770.333.6343 kate@katemcenroe.com

No, I’m not talking about the kind that requires alcohol wipes, you don’t need me to add to that kind of advice.  While we are all making our way through this COVID-19 situation, it seems to me that one of the things that might make us stronger coming out the other end is if we take advantage of the disruption of the day to day deadlines to tackle some of those things we’ve been meaning to get to but never quite do.

Certainly job #1 is to get the family situated. Then, you will be spending some time supporting your clients or, if you are an economic developer, your community, maybe a lot of time.  But I am guessing  there are also some voids in your schedule or your team’s schedule and at the end of the day you find that you have filled a lot of them just refreshing your screen to see if the news has changed. That’s normal, but the best thing to do with anxiety is to give it a job to do.

So here are my tips for doing a little spring cleaning.  It’s true that some of these tasks are repetitive and a little boring, but sometimes boring repetitive tasks can be pretty soothing.  Spread them out among your team, and fit them in between the ZOOM calls and the home schooling sessions.

Boy this one is boring, but it is also really revealing.  Just scrolling through you will find contacts that you know are outdated, so flag those first, then tackle the updates in small batches Whether it is your personal Outlook, Salesforce your MailChimp or Constant Contact List these are the only contacts that you really own.  If you don’t have emails for your LinkedIn contacts, now is the time to search them out.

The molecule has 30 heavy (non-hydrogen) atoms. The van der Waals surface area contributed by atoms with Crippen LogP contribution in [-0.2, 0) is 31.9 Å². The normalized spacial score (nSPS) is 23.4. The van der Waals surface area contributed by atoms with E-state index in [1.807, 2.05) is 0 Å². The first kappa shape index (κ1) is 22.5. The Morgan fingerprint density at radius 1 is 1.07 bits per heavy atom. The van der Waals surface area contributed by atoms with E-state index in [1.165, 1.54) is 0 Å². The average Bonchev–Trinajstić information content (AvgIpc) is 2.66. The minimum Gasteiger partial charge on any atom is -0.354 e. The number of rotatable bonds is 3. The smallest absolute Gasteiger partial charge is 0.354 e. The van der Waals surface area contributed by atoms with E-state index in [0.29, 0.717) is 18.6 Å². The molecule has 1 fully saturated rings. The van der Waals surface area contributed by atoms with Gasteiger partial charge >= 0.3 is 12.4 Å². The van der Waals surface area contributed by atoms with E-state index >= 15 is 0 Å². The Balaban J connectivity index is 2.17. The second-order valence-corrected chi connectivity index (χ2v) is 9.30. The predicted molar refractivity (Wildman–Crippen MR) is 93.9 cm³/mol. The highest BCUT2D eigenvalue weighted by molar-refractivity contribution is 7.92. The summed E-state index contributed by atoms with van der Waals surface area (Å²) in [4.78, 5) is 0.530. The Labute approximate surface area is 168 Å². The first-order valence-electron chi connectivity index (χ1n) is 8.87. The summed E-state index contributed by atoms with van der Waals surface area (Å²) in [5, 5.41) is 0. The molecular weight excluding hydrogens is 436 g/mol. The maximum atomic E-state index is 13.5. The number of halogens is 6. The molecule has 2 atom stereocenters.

This is good advice for anyone who reaches out to groups via email, but I’m particularly talking to my economic development friends.  For quite some time I have not been alone in saying that if your send every email to every contact, you are virtually guaranteeing that some of them will start to treat you as spam.  This crisis has provided the most recent example of emails that are VERY important to your local business community being sent our to a much broader audience, but it was a problem before that.  Virtually every email program gives you the opportunity to create groups or segments or categories, but few of us, me included, take the time when people area added to our lists to make these distinctions.   Now is a good time to play catch-up, you will increase your impact for years to come.

If you are an economic developer or a workforce development professional, you are probably spending time reaching out to businesses, and maybe coming face to face with how good your information is.  My guess is, what you have in your office is probably pretty good, but you might want to see if what you have on your websites for prospects to review is just as good.  One of the brief videos you will find here talks a little about what I think a good employer list should include – the bottom line is, who are they, what do they do, how many people work there, and how current is the information.

You always know more about the great things going on in your community and with your employers that you have captured in writing or on video.  Now is a good time to archive some of that information for future use.  What happened to the companies that moved in to your community or expanded after the announcement was made?  And now, what creative and innovative things are your businesses, schools, and governments  doing to stay adaptable and competitive? Do some interviews, they don’t have to be face to face, write it down, record it, and you will have stories to use to raise spirits and visibility.

WOW, that’s a lot, and all of it applies to me as well.

I’d better get busy, but first I’ll just check the news headlines one more time.